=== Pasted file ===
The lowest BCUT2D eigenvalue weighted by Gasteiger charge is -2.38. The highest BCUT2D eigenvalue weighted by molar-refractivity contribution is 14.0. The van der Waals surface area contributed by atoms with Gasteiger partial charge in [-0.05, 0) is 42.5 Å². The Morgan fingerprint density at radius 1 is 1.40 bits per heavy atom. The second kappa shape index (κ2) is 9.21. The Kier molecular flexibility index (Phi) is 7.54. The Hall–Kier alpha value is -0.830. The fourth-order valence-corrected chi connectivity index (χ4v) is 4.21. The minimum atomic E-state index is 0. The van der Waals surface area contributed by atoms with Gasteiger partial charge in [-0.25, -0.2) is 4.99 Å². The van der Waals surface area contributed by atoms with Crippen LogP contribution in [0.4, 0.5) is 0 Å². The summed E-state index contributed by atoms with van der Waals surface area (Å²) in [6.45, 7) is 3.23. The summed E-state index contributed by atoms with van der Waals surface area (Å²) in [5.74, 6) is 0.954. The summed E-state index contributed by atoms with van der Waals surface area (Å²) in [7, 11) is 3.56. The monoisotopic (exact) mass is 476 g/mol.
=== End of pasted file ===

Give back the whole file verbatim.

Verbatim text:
The lowest BCUT2D eigenvalue weighted by Gasteiger charge is -2.38. The highest BCUT2D eigenvalue weighted by molar-refractivity contribution is 14.0. The van der Waals surface area contributed by atoms with Gasteiger partial charge in [-0.05, 0) is 42.5 Å². The Morgan fingerprint density at radius 1 is 1.40 bits per heavy atom. The second kappa shape index (κ2) is 9.21. The Kier molecular flexibility index (Phi) is 7.54. The Hall–Kier alpha value is -0.830. The fourth-order valence-corrected chi connectivity index (χ4v) is 4.21. The minimum atomic E-state index is 0. The van der Waals surface area contributed by atoms with Gasteiger partial charge in [-0.25, -0.2) is 4.99 Å². The van der Waals surface area contributed by atoms with Crippen LogP contribution in [0.4, 0.5) is 0 Å². The summed E-state index contributed by atoms with van der Waals surface area (Å²) in [6.45, 7) is 3.23. The summed E-state index contributed by atoms with van der Waals surface area (Å²) in [5.74, 6) is 0.954. The summed E-state index contributed by atoms with van der Waals surface area (Å²) in [7, 11) is 3.56. The monoisotopic (exact) mass is 476 g/mol.